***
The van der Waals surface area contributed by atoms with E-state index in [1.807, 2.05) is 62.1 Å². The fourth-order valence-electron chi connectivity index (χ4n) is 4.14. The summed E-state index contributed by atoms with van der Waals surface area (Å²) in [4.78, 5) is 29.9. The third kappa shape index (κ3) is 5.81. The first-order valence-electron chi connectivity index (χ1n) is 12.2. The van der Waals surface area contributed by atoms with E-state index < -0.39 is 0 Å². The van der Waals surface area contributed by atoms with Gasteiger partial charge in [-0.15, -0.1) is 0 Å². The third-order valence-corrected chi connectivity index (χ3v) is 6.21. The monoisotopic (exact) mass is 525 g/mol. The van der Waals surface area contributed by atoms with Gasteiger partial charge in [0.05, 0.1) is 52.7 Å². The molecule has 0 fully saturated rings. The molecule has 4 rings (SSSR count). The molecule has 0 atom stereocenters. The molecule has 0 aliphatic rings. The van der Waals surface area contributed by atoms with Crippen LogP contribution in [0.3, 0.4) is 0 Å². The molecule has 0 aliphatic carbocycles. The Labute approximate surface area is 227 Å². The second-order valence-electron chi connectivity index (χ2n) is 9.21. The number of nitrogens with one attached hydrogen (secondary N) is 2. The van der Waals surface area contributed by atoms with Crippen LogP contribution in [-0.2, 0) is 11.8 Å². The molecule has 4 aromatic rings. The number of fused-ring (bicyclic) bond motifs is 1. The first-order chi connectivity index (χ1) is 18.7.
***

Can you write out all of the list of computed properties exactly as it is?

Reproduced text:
The van der Waals surface area contributed by atoms with E-state index in [1.807, 2.05) is 62.1 Å². The fourth-order valence-electron chi connectivity index (χ4n) is 4.14. The summed E-state index contributed by atoms with van der Waals surface area (Å²) in [4.78, 5) is 29.9. The third kappa shape index (κ3) is 5.81. The first-order valence-electron chi connectivity index (χ1n) is 12.2. The van der Waals surface area contributed by atoms with E-state index < -0.39 is 0 Å². The van der Waals surface area contributed by atoms with Gasteiger partial charge in [-0.15, -0.1) is 0 Å². The third-order valence-corrected chi connectivity index (χ3v) is 6.21. The monoisotopic (exact) mass is 525 g/mol. The van der Waals surface area contributed by atoms with Gasteiger partial charge in [0.05, 0.1) is 52.7 Å². The molecule has 0 fully saturated rings. The molecule has 4 rings (SSSR count). The molecule has 0 atom stereocenters. The molecule has 0 aliphatic rings. The van der Waals surface area contributed by atoms with Crippen LogP contribution in [0.3, 0.4) is 0 Å². The molecule has 0 aliphatic carbocycles. The Labute approximate surface area is 227 Å². The second-order valence-electron chi connectivity index (χ2n) is 9.21. The number of nitrogens with one attached hydrogen (secondary N) is 2. The van der Waals surface area contributed by atoms with Crippen LogP contribution in [-0.2, 0) is 11.8 Å². The molecule has 4 aromatic rings. The number of fused-ring (bicyclic) bond motifs is 1. The first-order chi connectivity index (χ1) is 18.7.